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China urges Muslims not to fast during Ramzan

Xinjiang govt says acted for health reasons,others say attempt at secularising community.

Written by Associated Press | Beijing |
August 4, 2012 1:51:15 am

China is discouraging some Muslims in the far western region of Xinjiang from fasting during Ramzan. The government says the move is motivated by health concerns,but others said Friday that it’s a risky campaign to secularise the Muslim minority that will likely backfire.

Several city,county and village governments in Xinjiang have posted notices on their websites banning or discouraging Communist Party members,civil servants,students and teachers from fasting during the religious holiday. Muslims around the world abstain from food and drink from dawn to dusk during the 30-day period.

Regional spokeswoman Hou Hanmin was quoted in the state-run Global Times newspaper Friday as saying authorities encourage people to “eat properly for study and work’’ but don’t force anyone to eat during Ramzan.

Xinjiang is home to the traditionally Muslim Uighur ethnic group. Long-simmering resentment among Uighurs over rule by China’s Han majority and an influx of migrants has sporadically erupted into deadly violence.

Those familiar with the region say attempts to restrict participation in Ramzan are not new,but this year’s campaign is more intense.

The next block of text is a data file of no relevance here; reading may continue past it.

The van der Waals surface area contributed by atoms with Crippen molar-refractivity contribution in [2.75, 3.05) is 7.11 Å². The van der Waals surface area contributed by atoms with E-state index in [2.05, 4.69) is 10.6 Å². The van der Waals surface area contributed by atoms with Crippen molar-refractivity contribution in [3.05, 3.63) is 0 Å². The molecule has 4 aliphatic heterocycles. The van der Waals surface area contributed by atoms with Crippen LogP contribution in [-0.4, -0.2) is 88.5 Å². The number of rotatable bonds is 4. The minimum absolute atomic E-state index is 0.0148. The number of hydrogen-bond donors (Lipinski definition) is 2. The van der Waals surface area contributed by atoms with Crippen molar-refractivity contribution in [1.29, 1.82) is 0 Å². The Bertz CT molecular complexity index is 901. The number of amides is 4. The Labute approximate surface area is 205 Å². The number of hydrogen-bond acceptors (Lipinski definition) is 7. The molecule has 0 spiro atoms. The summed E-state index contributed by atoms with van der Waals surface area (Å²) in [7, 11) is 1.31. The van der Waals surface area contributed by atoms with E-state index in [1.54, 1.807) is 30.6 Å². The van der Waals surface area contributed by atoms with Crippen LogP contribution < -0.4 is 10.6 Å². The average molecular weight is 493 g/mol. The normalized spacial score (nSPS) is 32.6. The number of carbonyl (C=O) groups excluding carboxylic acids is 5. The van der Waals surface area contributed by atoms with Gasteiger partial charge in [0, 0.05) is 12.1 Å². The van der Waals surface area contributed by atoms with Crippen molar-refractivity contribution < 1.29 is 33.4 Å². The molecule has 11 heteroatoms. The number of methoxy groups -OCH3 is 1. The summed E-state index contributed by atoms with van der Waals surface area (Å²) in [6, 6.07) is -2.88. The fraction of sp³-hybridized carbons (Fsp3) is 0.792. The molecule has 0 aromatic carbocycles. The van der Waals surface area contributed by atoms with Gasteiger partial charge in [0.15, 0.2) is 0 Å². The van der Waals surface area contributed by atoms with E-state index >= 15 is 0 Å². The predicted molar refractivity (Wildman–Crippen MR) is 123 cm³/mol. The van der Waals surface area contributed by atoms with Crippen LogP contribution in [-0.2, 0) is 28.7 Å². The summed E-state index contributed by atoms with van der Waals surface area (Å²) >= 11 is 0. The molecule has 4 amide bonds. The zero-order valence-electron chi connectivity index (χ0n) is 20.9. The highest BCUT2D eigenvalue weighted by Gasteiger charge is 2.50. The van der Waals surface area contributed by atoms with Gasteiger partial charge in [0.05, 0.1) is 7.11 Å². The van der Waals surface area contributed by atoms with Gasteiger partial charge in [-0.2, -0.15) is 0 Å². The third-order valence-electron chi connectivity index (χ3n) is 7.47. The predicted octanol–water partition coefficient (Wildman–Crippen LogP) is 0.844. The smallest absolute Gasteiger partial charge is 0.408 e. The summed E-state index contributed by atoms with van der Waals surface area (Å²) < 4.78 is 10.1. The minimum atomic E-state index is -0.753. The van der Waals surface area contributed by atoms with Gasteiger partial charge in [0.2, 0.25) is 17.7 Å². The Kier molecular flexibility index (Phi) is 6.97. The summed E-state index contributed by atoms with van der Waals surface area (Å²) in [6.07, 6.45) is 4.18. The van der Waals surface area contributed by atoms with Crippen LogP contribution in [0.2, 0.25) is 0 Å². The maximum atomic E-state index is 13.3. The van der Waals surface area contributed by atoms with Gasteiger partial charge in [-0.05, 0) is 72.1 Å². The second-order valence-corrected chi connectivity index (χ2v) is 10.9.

There is “a much more public and concerted effort’’ than in previous years and in some cases Communist Party leaders are delivering food to village elders to try to get them to break their fast,according to Dru Gladney,a professor of anthropology at Pomona College in California and an expert on China’s Muslim minorities.

“I think it is a misguided effort to try to secularise the Uighurs and my feeling is it will backfire,’’ said Gladney. “It makes the Uighurs even more angry at the party.’’

Separatist sentiment is rife in Xinjiang,with some Uighurs advocating armed rebellion. A smaller fringe has been radicalised by militant calls for jihad and trained in camps across the border in Afghanistan and Pakistan.

Over the last few months,authorities in Xinjiang have stepped up a campaign against illegal religious schools.

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